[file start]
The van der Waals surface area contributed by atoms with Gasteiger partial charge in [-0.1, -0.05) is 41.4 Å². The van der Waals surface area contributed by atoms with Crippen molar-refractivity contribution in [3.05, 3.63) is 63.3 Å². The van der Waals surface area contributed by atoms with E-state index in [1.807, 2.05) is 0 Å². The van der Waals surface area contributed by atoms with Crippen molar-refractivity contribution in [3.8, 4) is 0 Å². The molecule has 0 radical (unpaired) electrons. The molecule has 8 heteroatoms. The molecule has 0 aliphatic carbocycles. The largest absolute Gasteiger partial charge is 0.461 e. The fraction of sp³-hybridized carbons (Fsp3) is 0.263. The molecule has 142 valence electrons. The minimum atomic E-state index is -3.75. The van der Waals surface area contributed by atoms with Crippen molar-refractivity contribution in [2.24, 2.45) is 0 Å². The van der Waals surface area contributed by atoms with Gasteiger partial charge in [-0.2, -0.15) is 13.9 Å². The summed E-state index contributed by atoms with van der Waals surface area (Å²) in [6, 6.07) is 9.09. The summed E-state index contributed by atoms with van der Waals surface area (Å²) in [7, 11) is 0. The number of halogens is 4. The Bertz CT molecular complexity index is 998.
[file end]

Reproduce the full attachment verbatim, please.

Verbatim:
The van der Waals surface area contributed by atoms with Gasteiger partial charge in [-0.1, -0.05) is 41.4 Å². The van der Waals surface area contributed by atoms with Crippen molar-refractivity contribution in [3.05, 3.63) is 63.3 Å². The van der Waals surface area contributed by atoms with E-state index in [1.807, 2.05) is 0 Å². The van der Waals surface area contributed by atoms with Crippen molar-refractivity contribution in [3.8, 4) is 0 Å². The molecule has 0 radical (unpaired) electrons. The molecule has 8 heteroatoms. The molecule has 0 aliphatic carbocycles. The largest absolute Gasteiger partial charge is 0.461 e. The fraction of sp³-hybridized carbons (Fsp3) is 0.263. The molecule has 142 valence electrons. The minimum atomic E-state index is -3.75. The van der Waals surface area contributed by atoms with Crippen molar-refractivity contribution in [2.24, 2.45) is 0 Å². The van der Waals surface area contributed by atoms with Gasteiger partial charge in [-0.2, -0.15) is 13.9 Å². The summed E-state index contributed by atoms with van der Waals surface area (Å²) in [6, 6.07) is 9.09. The summed E-state index contributed by atoms with van der Waals surface area (Å²) in [7, 11) is 0. The number of halogens is 4. The Bertz CT molecular complexity index is 998.